If I wanted the piece to be wearable I had to make a lot of adjustments to the design. After finding model rips of the characters the first step was to put together the different facial elements to match my character, then make sure all the verts were welded- it turned out there were a lot of holes so this step took a surprisingly long time, and that’s without including having to cut and stitch together intersecting pieces. The actual adjusting to fit my head was an interesting process. Getting the shape right actually involved bringing in a self-portrait piece from my second year of uni and then stretching out the back plate of the head to try and fit around the head shape.

The next step was importing the model into a program called Pepakura, making sure the settings preserved the scale. It unwrapped automatically, but of course this was an unusable mess so I had to cut the pieces to be easy to work with myself. Since Pepakura is designed for papercrafts it adds tabs automatically, and is a very simple program to use. It’s not very expensive either so I recommend it.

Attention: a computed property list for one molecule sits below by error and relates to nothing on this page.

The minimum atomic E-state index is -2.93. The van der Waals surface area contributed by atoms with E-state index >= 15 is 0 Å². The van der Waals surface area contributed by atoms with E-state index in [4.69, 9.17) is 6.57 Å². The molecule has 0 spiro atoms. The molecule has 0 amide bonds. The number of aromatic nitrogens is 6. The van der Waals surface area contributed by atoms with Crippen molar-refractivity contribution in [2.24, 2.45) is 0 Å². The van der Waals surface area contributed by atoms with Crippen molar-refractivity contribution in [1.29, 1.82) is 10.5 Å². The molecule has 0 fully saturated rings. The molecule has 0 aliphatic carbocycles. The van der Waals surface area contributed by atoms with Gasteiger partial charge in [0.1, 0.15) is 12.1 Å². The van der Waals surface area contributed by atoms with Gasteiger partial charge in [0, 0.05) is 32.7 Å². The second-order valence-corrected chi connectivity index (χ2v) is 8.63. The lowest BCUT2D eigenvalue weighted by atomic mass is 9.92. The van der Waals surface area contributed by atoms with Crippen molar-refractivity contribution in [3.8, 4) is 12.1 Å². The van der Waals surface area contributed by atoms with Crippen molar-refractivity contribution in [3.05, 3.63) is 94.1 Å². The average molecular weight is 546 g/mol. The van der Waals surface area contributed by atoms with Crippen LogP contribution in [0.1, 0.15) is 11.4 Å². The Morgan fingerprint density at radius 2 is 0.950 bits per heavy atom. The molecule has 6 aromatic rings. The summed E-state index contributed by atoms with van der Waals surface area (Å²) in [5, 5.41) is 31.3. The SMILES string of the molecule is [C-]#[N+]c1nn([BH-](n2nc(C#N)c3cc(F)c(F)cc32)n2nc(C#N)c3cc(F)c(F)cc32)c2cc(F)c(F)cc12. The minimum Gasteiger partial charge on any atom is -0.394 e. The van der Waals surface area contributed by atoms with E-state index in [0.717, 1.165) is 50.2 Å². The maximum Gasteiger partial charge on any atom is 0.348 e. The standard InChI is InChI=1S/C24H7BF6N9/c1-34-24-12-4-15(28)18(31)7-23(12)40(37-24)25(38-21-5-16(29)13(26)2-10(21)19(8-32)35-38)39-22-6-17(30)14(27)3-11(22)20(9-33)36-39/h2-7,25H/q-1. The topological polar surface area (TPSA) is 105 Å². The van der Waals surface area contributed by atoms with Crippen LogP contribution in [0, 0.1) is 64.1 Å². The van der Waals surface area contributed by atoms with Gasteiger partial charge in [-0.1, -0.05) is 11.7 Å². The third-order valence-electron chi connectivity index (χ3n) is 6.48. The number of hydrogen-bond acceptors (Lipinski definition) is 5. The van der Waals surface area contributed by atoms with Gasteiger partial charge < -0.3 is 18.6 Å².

So with all the pieces printed on thick card, I was all set. I worked on and off the project over my final year at uni, and then rushed to finish the main piece once summer rolled around.

The reason for this is that to reinforce the model you need to use resin, which loses heat if applied in thin coats and therefore needs a decent temperature to cure. From what I’ve done already I’ve had problems with not getting the ratio of hardener right which causes the same problem. It would be helpful if the packaging used actual units so I didn’t have to guess- centimeters per milliliter? Is that cubic centimeters? Centimeters up the container? Centimeters of the line squeezed out of the tube?!

 But that’s more or less as far as I have gotten at this stage, I’ve just made the mandibles so I can coat them too. The real challenge will be coating the inside with a mix of resin and car body filler, and then doing the same to the outside to sand it down. I’ll probably give more updates on this project at a later date, but it’ll depend on how the impending cold weather impacts things. Bring back the heatwaves, I wasn’t done with them.


This post turned into a bit of an essay but I thought it would be good to start with everything up-to-date. I’m not estimating a schedule for posting as living at home again has proven to slow things down considerably, but I’ll be doing what I can. It’s all about staying positive and continuing to improve!